July 6, 1967 – July 29, 2023
David A. Pierce was just a boy when he began to admire the power of the law.
His father, Malcolm “Mac” Pierce, a longtime Niagara Falls tourism entrepreneur, had lost his concession contract to run the Cave of the Winds tours on Goat Island in a questionable bidding process. He sued the State of New York and won it back.
“At 10 years old,” Mr. Pierce told an interviewer, “that case showed me the importance of our legal system.”
A prominent entertainment attorney in Los Angeles, he died July 29 in Cedars-Sinai Medical Center, Los Angeles, a year after he was diagnosed with liver cancer. He was 56.
Born in Lewiston, the youngest of four children, David Albert Pierce was a 1985 graduate of Lewiston-Porter High School and received a bachelor’s degree with honors in political science and business from Binghamton University.
He earned his juris doctor degree from Cornell University Law School with a concentration in business law and regulation. While in college, he was an intern at the Washington, D.C., office of Rep. Jack Kemp.
After passing the California bar exam, he served four years as an associate attorney in the Los Angeles office of the nationwide firm Fisher & Phillips, where he became well-versed in employment law.
In 1996, he established a boutique practice, Pierce Law Group LLP, in Beverly Hills. A fan of stand-up comedians – he aspired to be one himself – he joined the Friars Club, a gathering place for actors and comics, and it introduced him to one of his most famous clients.
At lunch there one day with a friend, Mr. Pierce spotted Milton Berle, who founded the club, and went to his table to greet him. It led to Berle’s longtime lawyer, Paul Schriebman, becoming his mentor, and he went on to become Berle’s attorney.
Another major client was the Comedy Store in West Hollywood, a leading showcase for comics, where he started serving as general counsel in the early 2000s.
“David Pierce was a huge part of our family,” the Comedy Store said in a post on Instagram after his death. “He was passionate, talkative and fought for his clients like he was fighting for himself. We will miss his stories, his smile and him wandering our halls, making sure he didn’t miss any of the comics (or his order of chicken tenders).”
His clients also included Oprah Winfrey’s Harpo Productions and the producers of the Oscar-winning 2011 French film, “The Artist.” One of his notable cases involved winning the dismissal of a defamation lawsuit filed by Kenny Kramer, the inspiration for the Cosmo Kramer character on the TV comedy “Seinfeld,” against one of the writers on the show.
“It’s indicative of the cases I enjoy being a part of,” he told an interviewer for the website LawCrossing.com. “I don’t take cases unless my clients have been treated unjustly in some way – either someone has genuinely hurt them or they have been wrongfully bullied by a plaintiff without a case.”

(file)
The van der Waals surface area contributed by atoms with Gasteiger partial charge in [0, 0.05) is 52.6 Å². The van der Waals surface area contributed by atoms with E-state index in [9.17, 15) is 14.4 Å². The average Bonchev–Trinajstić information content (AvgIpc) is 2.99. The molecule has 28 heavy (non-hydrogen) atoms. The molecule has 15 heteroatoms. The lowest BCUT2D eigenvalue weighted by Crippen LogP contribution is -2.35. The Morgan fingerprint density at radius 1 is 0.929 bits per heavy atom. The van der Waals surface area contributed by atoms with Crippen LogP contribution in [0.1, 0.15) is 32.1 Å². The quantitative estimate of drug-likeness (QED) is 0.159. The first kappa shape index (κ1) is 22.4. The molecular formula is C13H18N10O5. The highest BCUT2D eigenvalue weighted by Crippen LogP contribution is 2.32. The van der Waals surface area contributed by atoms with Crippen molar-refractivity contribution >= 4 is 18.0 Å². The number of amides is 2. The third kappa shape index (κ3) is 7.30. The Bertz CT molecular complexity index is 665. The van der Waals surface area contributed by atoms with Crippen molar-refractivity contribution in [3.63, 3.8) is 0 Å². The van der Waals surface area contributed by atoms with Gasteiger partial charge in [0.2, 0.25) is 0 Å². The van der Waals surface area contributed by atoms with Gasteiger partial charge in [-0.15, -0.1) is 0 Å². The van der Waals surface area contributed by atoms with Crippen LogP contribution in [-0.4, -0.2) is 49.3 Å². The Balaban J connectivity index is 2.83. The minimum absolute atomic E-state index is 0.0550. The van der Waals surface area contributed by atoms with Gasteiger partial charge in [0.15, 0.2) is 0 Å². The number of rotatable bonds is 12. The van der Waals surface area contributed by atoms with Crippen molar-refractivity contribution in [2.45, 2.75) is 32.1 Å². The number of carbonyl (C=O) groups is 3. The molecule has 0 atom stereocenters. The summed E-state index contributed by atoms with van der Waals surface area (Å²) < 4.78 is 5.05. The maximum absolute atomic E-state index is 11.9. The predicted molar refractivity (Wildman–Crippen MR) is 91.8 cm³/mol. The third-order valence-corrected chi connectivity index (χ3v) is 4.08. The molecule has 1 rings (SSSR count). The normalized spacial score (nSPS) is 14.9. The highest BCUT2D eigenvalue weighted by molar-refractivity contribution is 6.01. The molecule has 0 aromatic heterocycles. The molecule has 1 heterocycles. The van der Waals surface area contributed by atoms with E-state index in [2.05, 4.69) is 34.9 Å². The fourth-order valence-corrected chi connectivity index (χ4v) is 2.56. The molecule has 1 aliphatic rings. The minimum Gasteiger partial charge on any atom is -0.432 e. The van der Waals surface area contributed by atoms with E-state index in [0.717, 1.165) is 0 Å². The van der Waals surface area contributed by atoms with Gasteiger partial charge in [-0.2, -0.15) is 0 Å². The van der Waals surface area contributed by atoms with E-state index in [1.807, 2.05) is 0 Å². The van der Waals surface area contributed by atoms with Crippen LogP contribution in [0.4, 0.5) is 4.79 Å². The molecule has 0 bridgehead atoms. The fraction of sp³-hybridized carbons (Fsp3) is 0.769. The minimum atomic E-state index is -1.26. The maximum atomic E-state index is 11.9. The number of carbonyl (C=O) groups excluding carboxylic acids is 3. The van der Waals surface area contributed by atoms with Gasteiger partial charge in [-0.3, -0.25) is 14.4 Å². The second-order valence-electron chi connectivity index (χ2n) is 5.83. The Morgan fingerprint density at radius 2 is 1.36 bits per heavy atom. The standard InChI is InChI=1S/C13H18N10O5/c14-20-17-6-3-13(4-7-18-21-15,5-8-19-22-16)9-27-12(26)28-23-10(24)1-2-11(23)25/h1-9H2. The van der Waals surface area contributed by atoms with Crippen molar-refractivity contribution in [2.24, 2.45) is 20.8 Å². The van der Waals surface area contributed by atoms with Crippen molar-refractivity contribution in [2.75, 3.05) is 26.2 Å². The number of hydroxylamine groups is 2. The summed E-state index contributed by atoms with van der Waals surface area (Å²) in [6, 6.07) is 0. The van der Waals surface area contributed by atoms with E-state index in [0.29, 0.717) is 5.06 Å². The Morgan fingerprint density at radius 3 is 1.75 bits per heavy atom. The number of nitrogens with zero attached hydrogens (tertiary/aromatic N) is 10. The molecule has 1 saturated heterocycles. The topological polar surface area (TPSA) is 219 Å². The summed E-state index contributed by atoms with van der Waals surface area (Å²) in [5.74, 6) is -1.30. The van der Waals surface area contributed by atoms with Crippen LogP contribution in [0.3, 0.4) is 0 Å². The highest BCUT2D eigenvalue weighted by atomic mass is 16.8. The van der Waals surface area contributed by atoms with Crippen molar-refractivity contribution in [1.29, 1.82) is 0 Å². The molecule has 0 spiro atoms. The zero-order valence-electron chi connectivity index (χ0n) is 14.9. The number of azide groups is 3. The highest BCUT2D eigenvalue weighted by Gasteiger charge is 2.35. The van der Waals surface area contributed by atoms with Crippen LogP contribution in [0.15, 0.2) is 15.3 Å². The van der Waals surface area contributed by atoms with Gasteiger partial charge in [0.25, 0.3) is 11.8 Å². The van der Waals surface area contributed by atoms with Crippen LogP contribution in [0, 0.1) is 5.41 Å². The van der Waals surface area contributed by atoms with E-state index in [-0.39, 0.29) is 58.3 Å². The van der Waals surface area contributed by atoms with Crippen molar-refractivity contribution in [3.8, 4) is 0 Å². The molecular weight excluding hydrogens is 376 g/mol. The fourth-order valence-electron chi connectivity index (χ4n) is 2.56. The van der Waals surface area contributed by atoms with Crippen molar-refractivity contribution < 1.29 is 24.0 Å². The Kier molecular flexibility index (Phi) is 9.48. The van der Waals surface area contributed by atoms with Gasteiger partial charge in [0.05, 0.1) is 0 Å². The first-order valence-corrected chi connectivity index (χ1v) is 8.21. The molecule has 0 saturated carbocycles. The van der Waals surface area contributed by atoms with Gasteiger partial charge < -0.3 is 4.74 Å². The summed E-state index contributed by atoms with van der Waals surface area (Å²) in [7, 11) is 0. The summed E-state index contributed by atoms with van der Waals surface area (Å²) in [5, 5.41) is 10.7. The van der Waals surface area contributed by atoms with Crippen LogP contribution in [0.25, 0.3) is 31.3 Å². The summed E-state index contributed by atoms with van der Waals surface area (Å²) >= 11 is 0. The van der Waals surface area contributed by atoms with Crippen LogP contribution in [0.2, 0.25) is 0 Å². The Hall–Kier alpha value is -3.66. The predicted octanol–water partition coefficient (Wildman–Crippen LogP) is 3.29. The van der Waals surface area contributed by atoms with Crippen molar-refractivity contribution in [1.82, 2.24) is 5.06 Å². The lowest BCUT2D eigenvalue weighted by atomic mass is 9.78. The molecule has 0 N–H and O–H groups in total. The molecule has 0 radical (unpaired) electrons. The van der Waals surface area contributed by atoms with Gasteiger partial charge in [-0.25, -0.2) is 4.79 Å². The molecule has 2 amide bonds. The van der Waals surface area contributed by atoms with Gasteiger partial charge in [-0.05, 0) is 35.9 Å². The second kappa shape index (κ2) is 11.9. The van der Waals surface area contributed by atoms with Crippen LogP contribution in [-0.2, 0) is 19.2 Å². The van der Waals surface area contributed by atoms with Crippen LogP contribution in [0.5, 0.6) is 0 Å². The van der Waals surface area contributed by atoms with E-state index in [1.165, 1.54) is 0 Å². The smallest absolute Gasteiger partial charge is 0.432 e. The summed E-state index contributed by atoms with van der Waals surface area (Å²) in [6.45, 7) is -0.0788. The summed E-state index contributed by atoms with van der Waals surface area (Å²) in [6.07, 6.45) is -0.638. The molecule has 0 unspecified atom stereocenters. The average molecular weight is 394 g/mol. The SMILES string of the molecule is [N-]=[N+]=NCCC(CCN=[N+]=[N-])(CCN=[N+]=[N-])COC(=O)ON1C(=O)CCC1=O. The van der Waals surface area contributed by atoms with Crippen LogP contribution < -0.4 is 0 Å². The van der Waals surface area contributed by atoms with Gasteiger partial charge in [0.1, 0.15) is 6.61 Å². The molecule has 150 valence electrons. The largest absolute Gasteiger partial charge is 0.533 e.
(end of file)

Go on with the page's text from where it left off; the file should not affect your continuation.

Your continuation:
He also worked with independent filmmakers, producers, artists and many stand-up comedians. He often offered touring comics the use of his condominium.
He was listed among Southern California SuperLawyers from 2015 to 2017, was admitted to practice before the U.S. Supreme Court and had been a member of the Order of Distinguished Attorneys at the Beverly Hills Bar Association since 2003.
Beginning in 1998, he was an adjunct lecturer at UCLA Extension on “Organizing, Financing and Running a Start-Up Entertainment Production Company.” He regularly spoke at film festivals and seminars around the world.
“I would never want to give up representing individuals who recently graduated from film school,” he said in LawCrossing.com. “That’s often where some of the most rewarding legal counseling occurs.”
He chaired the Entertainment Law Section of the Beverly Hills Bar Association and was a board member of the Friars Club and the Los Angeles chapter of the Leukemia Lymphoma Society. He had been a regular legal columnist for Movie Maker magazine since 2003.
He annually visited Camp Seneca Lake, a Jewish overnight camp near Rochester, where he had been a camper and a counselor. He was a dog lover and an avid Buffalo Bills fan, hosting viewing parties during their games.
He had married Eliane Vieira Gomes in Israel two months before his death. Survivors also include his mother, Beverly Glaser Pierce; two sisters, Jamie Albright and Alyse Brovitz; and a brother, Jeffrey.
A funeral service was held Aug. 6 in Mesnekoff Funeral Home, East Amherst. The Comedy Store will host a celebration of his life in October.
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